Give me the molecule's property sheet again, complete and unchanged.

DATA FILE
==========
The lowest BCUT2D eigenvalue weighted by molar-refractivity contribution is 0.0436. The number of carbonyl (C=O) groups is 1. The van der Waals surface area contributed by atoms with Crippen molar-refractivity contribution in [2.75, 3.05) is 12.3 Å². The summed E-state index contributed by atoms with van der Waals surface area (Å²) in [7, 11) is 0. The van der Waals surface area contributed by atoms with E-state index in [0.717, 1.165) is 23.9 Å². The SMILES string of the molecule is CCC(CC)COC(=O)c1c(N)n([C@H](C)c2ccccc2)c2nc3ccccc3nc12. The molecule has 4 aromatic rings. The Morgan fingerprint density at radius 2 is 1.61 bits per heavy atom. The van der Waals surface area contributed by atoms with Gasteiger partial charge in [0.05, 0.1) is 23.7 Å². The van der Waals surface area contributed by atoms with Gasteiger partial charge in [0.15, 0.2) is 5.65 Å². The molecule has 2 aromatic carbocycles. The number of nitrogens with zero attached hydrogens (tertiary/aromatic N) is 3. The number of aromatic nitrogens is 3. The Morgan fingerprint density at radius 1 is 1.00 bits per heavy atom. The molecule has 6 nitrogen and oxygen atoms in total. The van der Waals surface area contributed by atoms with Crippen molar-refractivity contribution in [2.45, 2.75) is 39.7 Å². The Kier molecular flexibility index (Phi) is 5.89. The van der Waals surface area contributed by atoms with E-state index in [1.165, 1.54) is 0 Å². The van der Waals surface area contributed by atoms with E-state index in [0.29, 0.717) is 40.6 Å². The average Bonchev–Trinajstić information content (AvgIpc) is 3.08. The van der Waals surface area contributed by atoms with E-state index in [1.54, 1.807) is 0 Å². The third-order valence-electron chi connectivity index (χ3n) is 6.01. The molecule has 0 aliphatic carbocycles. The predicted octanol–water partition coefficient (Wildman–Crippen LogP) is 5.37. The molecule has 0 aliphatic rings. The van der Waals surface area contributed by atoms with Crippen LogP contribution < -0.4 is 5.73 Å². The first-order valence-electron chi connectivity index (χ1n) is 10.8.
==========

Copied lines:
The lowest BCUT2D eigenvalue weighted by molar-refractivity contribution is 0.0436. The number of carbonyl (C=O) groups is 1. The van der Waals surface area contributed by atoms with Crippen molar-refractivity contribution in [2.75, 3.05) is 12.3 Å². The summed E-state index contributed by atoms with van der Waals surface area (Å²) in [7, 11) is 0. The van der Waals surface area contributed by atoms with E-state index in [0.717, 1.165) is 23.9 Å². The SMILES string of the molecule is CCC(CC)COC(=O)c1c(N)n([C@H](C)c2ccccc2)c2nc3ccccc3nc12. The molecule has 4 aromatic rings. The Morgan fingerprint density at radius 2 is 1.61 bits per heavy atom. The van der Waals surface area contributed by atoms with Gasteiger partial charge in [0.05, 0.1) is 23.7 Å². The van der Waals surface area contributed by atoms with Gasteiger partial charge in [0.15, 0.2) is 5.65 Å². The molecule has 2 aromatic carbocycles. The number of nitrogens with zero attached hydrogens (tertiary/aromatic N) is 3. The number of aromatic nitrogens is 3. The Morgan fingerprint density at radius 1 is 1.00 bits per heavy atom. The molecule has 6 nitrogen and oxygen atoms in total. The van der Waals surface area contributed by atoms with Crippen molar-refractivity contribution in [2.45, 2.75) is 39.7 Å². The Kier molecular flexibility index (Phi) is 5.89. The van der Waals surface area contributed by atoms with E-state index in [1.165, 1.54) is 0 Å². The van der Waals surface area contributed by atoms with E-state index in [0.29, 0.717) is 40.6 Å². The average Bonchev–Trinajstić information content (AvgIpc) is 3.08. The van der Waals surface area contributed by atoms with E-state index in [1.54, 1.807) is 0 Å². The third-order valence-electron chi connectivity index (χ3n) is 6.01. The molecule has 0 aliphatic carbocycles. The predicted octanol–water partition coefficient (Wildman–Crippen LogP) is 5.37. The molecule has 0 aliphatic rings. The van der Waals surface area contributed by atoms with Crippen LogP contribution < -0.4 is 5.73 Å². The first-order valence-electron chi connectivity index (χ1n) is 10.8.